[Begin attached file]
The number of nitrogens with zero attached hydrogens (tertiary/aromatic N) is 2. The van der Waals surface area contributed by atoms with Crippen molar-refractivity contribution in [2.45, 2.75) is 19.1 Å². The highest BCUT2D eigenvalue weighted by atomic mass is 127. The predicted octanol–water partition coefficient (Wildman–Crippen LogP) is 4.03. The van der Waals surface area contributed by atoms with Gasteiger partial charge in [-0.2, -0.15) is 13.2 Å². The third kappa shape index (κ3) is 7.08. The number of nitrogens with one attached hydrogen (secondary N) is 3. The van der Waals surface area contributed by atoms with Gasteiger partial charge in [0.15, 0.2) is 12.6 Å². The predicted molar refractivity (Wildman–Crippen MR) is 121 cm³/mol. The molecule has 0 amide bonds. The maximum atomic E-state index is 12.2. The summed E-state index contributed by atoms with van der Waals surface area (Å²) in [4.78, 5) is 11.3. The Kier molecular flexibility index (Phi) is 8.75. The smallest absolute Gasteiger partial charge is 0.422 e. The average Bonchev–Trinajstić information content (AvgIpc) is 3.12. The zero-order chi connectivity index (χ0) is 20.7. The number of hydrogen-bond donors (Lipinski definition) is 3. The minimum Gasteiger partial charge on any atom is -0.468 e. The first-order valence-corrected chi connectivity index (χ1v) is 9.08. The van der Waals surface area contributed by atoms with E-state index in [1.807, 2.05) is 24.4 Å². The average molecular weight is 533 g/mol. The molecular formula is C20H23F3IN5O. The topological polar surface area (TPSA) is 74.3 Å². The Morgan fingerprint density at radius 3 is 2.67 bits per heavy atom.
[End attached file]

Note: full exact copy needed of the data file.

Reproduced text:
The number of nitrogens with zero attached hydrogens (tertiary/aromatic N) is 2. The van der Waals surface area contributed by atoms with Crippen molar-refractivity contribution in [2.45, 2.75) is 19.1 Å². The highest BCUT2D eigenvalue weighted by atomic mass is 127. The predicted octanol–water partition coefficient (Wildman–Crippen LogP) is 4.03. The van der Waals surface area contributed by atoms with Gasteiger partial charge in [-0.2, -0.15) is 13.2 Å². The third kappa shape index (κ3) is 7.08. The number of nitrogens with one attached hydrogen (secondary N) is 3. The van der Waals surface area contributed by atoms with Gasteiger partial charge in [0.15, 0.2) is 12.6 Å². The predicted molar refractivity (Wildman–Crippen MR) is 121 cm³/mol. The molecule has 0 amide bonds. The maximum atomic E-state index is 12.2. The summed E-state index contributed by atoms with van der Waals surface area (Å²) in [4.78, 5) is 11.3. The Kier molecular flexibility index (Phi) is 8.75. The smallest absolute Gasteiger partial charge is 0.422 e. The average Bonchev–Trinajstić information content (AvgIpc) is 3.12. The zero-order chi connectivity index (χ0) is 20.7. The number of hydrogen-bond donors (Lipinski definition) is 3. The minimum Gasteiger partial charge on any atom is -0.468 e. The first-order valence-corrected chi connectivity index (χ1v) is 9.08. The van der Waals surface area contributed by atoms with E-state index in [1.807, 2.05) is 24.4 Å². The average molecular weight is 533 g/mol. The molecular formula is C20H23F3IN5O. The topological polar surface area (TPSA) is 74.3 Å². The Morgan fingerprint density at radius 3 is 2.67 bits per heavy atom.